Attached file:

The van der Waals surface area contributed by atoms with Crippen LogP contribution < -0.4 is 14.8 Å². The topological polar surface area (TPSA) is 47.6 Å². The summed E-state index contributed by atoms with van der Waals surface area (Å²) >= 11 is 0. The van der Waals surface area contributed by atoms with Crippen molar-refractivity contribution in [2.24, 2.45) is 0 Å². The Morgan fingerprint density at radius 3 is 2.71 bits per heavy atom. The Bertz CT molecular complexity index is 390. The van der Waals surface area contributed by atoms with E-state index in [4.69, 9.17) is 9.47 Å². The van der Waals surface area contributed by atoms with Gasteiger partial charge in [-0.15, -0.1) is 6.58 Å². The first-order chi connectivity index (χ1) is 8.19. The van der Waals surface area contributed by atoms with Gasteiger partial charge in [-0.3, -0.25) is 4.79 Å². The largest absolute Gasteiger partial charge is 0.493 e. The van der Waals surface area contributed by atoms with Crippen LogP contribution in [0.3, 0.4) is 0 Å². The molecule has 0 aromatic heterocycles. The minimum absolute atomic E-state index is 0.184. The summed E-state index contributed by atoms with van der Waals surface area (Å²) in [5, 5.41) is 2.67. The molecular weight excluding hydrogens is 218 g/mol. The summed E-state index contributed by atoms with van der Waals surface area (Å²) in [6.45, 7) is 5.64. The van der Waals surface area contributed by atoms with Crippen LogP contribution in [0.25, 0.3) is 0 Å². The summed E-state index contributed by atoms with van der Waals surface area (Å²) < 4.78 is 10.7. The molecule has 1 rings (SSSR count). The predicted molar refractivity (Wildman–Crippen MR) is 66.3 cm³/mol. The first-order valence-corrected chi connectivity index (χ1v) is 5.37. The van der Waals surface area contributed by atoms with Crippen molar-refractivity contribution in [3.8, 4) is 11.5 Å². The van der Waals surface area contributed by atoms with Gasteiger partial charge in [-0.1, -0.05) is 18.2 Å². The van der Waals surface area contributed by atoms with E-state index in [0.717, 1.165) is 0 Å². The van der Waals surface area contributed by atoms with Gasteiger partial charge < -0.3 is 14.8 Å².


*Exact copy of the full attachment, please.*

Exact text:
The van der Waals surface area contributed by atoms with Crippen LogP contribution < -0.4 is 14.8 Å². The topological polar surface area (TPSA) is 47.6 Å². The summed E-state index contributed by atoms with van der Waals surface area (Å²) >= 11 is 0. The van der Waals surface area contributed by atoms with Crippen molar-refractivity contribution in [2.24, 2.45) is 0 Å². The Morgan fingerprint density at radius 3 is 2.71 bits per heavy atom. The Bertz CT molecular complexity index is 390. The van der Waals surface area contributed by atoms with E-state index in [4.69, 9.17) is 9.47 Å². The van der Waals surface area contributed by atoms with Gasteiger partial charge in [-0.15, -0.1) is 6.58 Å². The first-order chi connectivity index (χ1) is 8.19. The van der Waals surface area contributed by atoms with Gasteiger partial charge in [-0.3, -0.25) is 4.79 Å². The largest absolute Gasteiger partial charge is 0.493 e. The van der Waals surface area contributed by atoms with Crippen LogP contribution in [0.3, 0.4) is 0 Å². The molecule has 0 aromatic heterocycles. The minimum absolute atomic E-state index is 0.184. The summed E-state index contributed by atoms with van der Waals surface area (Å²) in [5, 5.41) is 2.67. The molecular weight excluding hydrogens is 218 g/mol. The summed E-state index contributed by atoms with van der Waals surface area (Å²) in [6.45, 7) is 5.64. The van der Waals surface area contributed by atoms with Crippen LogP contribution in [0.25, 0.3) is 0 Å². The summed E-state index contributed by atoms with van der Waals surface area (Å²) < 4.78 is 10.7. The molecule has 1 rings (SSSR count). The predicted molar refractivity (Wildman–Crippen MR) is 66.3 cm³/mol. The first-order valence-corrected chi connectivity index (χ1v) is 5.37. The van der Waals surface area contributed by atoms with Crippen molar-refractivity contribution in [3.8, 4) is 11.5 Å². The van der Waals surface area contributed by atoms with Gasteiger partial charge in [-0.1, -0.05) is 18.2 Å². The van der Waals surface area contributed by atoms with E-state index in [0.717, 1.165) is 0 Å². The van der Waals surface area contributed by atoms with Gasteiger partial charge < -0.3 is 14.8 Å².